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Two-Factor Authentication


Hayden Kirk

Two-Factor Authentication

It’s always the way. I was meaning to write this post a couple of months ago, but as you do, you get busy. But in that time, there has been a lot of talk about two-factor authentication.

This talk has come about because of new threats arriving on a daily basis. More sophisticated than ever before.

As the name states, two-factor authentication, or 2FA for short, relies on another method of authentication rather than just the standard username and password. The second factor can be an SMS text message, a 2FA authenticator on your phone, a phone call or any number of other methods. Some of these methods are better than others.

The way 2FA works is when you log in/authenticate to your application or website, a second authentication method is sent via your preferred method. Once you approve the second authentication method, you will gain access to the application/website.

2FA has been around for a long time. Previously, the 2FA methods were quite cumbersome. Does anyone remember the hardware tokens that ANZ/BNZ use to give out? When you logged into internet banking, you’d use a token generator in order to log in. This was a very slow method (and not really used anymore). Hardware tokens are one of the stronger methods though.

You may be thinking ‘great! If I use 2FA, I won’t be compromised!’. While 2FA significantly increases your security for the application/website you are logging into, it can be compromised.

If you use the SMS or telephone method of authentication, hackers have been known to ring mobile providers and social engineer (pretending to be you) the call-in order to change your number onto their SIM card. This allows the attack to take over your number and complete the 2FA process themselves.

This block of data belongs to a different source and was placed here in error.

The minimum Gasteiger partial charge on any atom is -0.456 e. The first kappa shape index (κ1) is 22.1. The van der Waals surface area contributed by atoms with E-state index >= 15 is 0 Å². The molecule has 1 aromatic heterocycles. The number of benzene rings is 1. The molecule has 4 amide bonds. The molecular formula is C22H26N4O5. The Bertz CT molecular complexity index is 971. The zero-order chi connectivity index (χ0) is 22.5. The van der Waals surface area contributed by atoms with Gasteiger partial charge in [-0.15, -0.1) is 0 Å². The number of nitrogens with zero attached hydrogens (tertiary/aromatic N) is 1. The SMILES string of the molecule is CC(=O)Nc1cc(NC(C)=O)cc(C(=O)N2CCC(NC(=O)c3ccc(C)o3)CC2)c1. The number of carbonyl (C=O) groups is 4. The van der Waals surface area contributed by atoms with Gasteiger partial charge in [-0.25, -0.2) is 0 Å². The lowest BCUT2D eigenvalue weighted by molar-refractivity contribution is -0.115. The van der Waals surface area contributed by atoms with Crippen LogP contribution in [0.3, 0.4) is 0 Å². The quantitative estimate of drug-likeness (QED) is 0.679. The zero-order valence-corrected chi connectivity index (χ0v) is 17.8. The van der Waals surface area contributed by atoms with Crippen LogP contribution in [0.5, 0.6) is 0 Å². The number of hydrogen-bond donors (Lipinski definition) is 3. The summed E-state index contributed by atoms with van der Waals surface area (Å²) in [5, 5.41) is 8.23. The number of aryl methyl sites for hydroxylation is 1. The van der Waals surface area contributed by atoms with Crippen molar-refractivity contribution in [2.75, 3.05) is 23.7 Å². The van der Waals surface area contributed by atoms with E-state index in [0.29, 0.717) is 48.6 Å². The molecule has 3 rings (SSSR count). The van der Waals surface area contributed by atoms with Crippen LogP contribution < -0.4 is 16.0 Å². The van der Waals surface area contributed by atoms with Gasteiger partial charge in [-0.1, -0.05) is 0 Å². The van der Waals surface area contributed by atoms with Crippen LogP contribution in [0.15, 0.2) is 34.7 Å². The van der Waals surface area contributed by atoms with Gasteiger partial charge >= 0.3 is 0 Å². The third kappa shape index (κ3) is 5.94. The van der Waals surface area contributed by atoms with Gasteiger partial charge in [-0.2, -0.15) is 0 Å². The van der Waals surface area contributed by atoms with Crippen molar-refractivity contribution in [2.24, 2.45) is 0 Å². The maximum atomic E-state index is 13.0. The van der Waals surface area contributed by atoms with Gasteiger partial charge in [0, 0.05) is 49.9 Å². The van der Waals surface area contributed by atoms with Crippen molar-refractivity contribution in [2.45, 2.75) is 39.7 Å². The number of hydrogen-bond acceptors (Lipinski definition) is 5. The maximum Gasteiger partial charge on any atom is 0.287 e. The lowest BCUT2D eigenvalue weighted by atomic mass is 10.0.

The other problem is that most 2FA authenticators are installed on a mobile phone. If you lose your mobile phone and your 2FA keys are not backed up somewhere, you will lose access to the applications and websites that are protected by 2FA. The process to remove 2FA on your accounts so you can gain access can be very troublesome – but there are ways to get around this listed below.

At Layer3, we’ve been using 2FA with our clients for some time. We use it when logging into your computer at work, and when using services such as Microsoft Office 365. Using 2FA on computers at work has stopped remote attackers a number of times. Using 2FA with Microsoft Office 365 makes it significantly harder for attackers to gain access to your email, especially when the option ‘always stay signed in’ is enabled.

If you’d like to start using 2FA outside of the workplace, and I highly suggest you do, there are some great applications in order to do this:

Authy: I recently moved to this application on my phone as it allows a backup of your 2FA keys to be backed up in their cloud service. Their cloud service protects your keys via strong encryption and a master key. You need the same phone number associated with your phone in order to restore your keys. Most 2FA websites and applications support Authy.

Google Authenticator: This has been the stock standard 2FA authenticator for some time. Google Authenticator works very well, but it lacks a backup feature.

Microsoft Authenticator: Same as the Google Authenticator, Microsoft Authenticator works with most Microsoft websites and Microsoft based accounts. Backup of keys is not currently available, but it is coming within the next month or two.

I highly recommend 2FA. It is not the end all solution, but it does provide significant protection over a standard username and password.